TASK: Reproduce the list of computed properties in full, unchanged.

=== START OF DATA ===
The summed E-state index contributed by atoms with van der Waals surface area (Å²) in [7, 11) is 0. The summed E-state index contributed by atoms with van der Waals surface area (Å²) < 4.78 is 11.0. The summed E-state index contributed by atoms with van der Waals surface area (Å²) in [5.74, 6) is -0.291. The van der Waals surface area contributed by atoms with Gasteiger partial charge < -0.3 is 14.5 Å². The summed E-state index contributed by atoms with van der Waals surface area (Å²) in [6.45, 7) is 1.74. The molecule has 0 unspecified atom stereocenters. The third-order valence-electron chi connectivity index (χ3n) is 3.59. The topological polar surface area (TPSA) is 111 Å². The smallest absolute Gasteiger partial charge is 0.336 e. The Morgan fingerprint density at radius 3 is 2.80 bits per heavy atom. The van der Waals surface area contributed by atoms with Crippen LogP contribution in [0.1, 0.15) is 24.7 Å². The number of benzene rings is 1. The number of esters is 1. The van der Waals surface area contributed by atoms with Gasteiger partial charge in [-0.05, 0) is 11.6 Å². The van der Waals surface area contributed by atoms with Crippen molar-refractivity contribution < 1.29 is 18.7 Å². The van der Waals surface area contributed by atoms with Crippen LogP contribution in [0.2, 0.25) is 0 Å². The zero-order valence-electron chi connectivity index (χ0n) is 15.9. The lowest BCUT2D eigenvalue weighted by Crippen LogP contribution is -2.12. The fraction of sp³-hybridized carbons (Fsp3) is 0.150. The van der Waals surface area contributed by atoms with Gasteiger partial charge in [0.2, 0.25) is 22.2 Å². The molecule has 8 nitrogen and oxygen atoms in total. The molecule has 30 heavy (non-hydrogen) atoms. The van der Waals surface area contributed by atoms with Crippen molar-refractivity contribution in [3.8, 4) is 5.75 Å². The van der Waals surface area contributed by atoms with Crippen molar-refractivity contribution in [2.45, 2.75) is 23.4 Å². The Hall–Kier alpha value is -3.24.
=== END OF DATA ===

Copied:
The summed E-state index contributed by atoms with van der Waals surface area (Å²) in [7, 11) is 0. The summed E-state index contributed by atoms with van der Waals surface area (Å²) < 4.78 is 11.0. The summed E-state index contributed by atoms with van der Waals surface area (Å²) in [5.74, 6) is -0.291. The van der Waals surface area contributed by atoms with Gasteiger partial charge < -0.3 is 14.5 Å². The summed E-state index contributed by atoms with van der Waals surface area (Å²) in [6.45, 7) is 1.74. The molecule has 0 unspecified atom stereocenters. The third-order valence-electron chi connectivity index (χ3n) is 3.59. The topological polar surface area (TPSA) is 111 Å². The smallest absolute Gasteiger partial charge is 0.336 e. The Morgan fingerprint density at radius 3 is 2.80 bits per heavy atom. The van der Waals surface area contributed by atoms with Crippen LogP contribution in [0.1, 0.15) is 24.7 Å². The number of benzene rings is 1. The number of esters is 1. The van der Waals surface area contributed by atoms with Gasteiger partial charge in [-0.05, 0) is 11.6 Å². The van der Waals surface area contributed by atoms with Crippen molar-refractivity contribution < 1.29 is 18.7 Å². The van der Waals surface area contributed by atoms with Crippen LogP contribution in [0.2, 0.25) is 0 Å². The zero-order valence-electron chi connectivity index (χ0n) is 15.9. The lowest BCUT2D eigenvalue weighted by Crippen LogP contribution is -2.12. The fraction of sp³-hybridized carbons (Fsp3) is 0.150. The van der Waals surface area contributed by atoms with Gasteiger partial charge in [0.2, 0.25) is 22.2 Å². The molecule has 8 nitrogen and oxygen atoms in total. The molecule has 30 heavy (non-hydrogen) atoms. The van der Waals surface area contributed by atoms with Crippen molar-refractivity contribution in [3.8, 4) is 5.75 Å². The van der Waals surface area contributed by atoms with Crippen molar-refractivity contribution in [2.45, 2.75) is 23.4 Å². The Hall–Kier alpha value is -3.24.